Vive la difference
Pharmaceutical companies generate huge amounts of data. Their staff are intensive users of computing power. Yet the companies do not enjoy the full fruits of the research and knowledge that they produce. Datasets sit in silos so that users in one department of a company are unable to access relevant information held elsewhere.
The problems of dealing with data that have been generated by different instruments and are therefore in different formats are well known. However, Yike Guo, CEO of the London-based software house InforSense, believes that there are deeper issues – that past approaches to data management, particularly in the life sciences, have been too inflexible.
According to professor Guo, corporate IT departments have become a bottleneck constricting the adoption of scientific computing in the pharmaceutical industry. The task facing the developers of scientific software is to put the scientist in control of the computing. InforSense’s name for the way to achieve this is ‘Integrative Analytics’. The goal is software that allows users to access data from different sources, use different programs to analyse that data, often involving distributing computing, while all the time maintaining an ‘integrated’ overview of what is going on.
Matt Hahn and his colleague David Rogers had the same insight, prompting them to leave their jobs with Molecular Simulations Inc (MSI) and set up SciTegic in 1999. According to Dr Hahn: ‘We came to the realisation that the issues people were struggling with were more mundane than the problems for which MSI was offering solutions – data was all over the place and people were not able to tie the data together.’
They felt that a new type of software, unencumbered by the compromises inherent in legacy systems, was needed. SciTegic’s answer was ‘data pipelining’, a software tool for integrating, manipulating, and analysing huge quantities of data in real time.
Data pipelining complements modern relational databases and is not in itself a data management tool. But it offers flexibility – so greatly desired by those working in drug discovery informatics – because by processing data in real-time, it is not constrained by what has been pre-calculated and stored in a database.
The key is that by guiding the flow of data through a network of modular computational components, very fine control over analysis is possible. The components are configured to act on the data in different ways, so that when they are linked together into ‘pipelines’, they form a protocol integrating the performance of many computational steps.
The problem besetting drug discovery is two-fold: the ever-larger volumes of data that are being produced; and the fact that the data is in very different formats. Professor Guo cites the example of some data management systems for biological data, developed a decade or so ago, that are now difficult to maintain because of problems in scaling. ‘When people are doing high-throughput screening, there is a lot of diversity that can be embedded into the database, but it may have been designed in such a way as to be difficult to change.’ Data may have been warehoused on the basis of fixed questions ‘but the problem is that science is not done that way. Scientists ask new questions.’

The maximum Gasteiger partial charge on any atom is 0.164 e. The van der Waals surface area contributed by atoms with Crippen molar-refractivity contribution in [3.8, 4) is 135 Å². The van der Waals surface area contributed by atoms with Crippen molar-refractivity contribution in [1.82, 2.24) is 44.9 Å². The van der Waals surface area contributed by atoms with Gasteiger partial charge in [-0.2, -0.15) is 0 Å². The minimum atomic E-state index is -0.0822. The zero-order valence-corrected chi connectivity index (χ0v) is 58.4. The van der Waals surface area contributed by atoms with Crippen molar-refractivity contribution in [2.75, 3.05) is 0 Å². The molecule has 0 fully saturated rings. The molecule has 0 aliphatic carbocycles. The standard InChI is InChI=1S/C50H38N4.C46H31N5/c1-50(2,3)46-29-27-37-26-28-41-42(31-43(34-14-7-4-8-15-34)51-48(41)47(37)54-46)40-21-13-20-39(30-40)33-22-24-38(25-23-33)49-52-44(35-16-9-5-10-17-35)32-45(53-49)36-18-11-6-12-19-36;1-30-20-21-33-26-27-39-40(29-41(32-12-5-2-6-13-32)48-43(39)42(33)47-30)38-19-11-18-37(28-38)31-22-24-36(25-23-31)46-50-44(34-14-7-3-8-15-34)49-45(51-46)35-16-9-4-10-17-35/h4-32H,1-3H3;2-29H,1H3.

The recent development of proteomics exemplifies the point, he believes. How can proteomic data be integrated into, say, clinical informatics, if the clinical data has been warehoused according to a fixed schema? The alternative approach, and the one taken by InforSense, is to define data management as a workflow, as a process, rather than as a fixed schema. By following how the data is used rather than fitting it into a predetermined structure, workflow technology can be flexible enough to accommodate the new questions that scientists might ask in the future but that are – by definition – not known today.
In 2004, SciTegic was acquired by Accelrys, where Dr Hahn became chief science and technology officer of the parent company. Dr Hahn sees the next step for SciTegic as broadening the applicability of Pipeline Pilot by integrating horizontal technology such as reporting, text analytics, and image analysis. But as well as such enhancements in the technicalities of integrating different computational formats, he wants to extend the scientific reach of the software. SciTegic (and Accelrys) are both well-established in the preclinical stages of drug discovery. He would like to see data from the clinical phases being integrated, through Pipeline Pilot, and feeding back up the line to the discovery laboratory. ‘Big pharmaceutical companies need a platform to provide the feedback. But at present there are just silos of data – in different locations, used by people from different scientific cultures – and today it’s difficult to link them up. The flexibility of Pipeline Pilot can help breakdown these barriers.’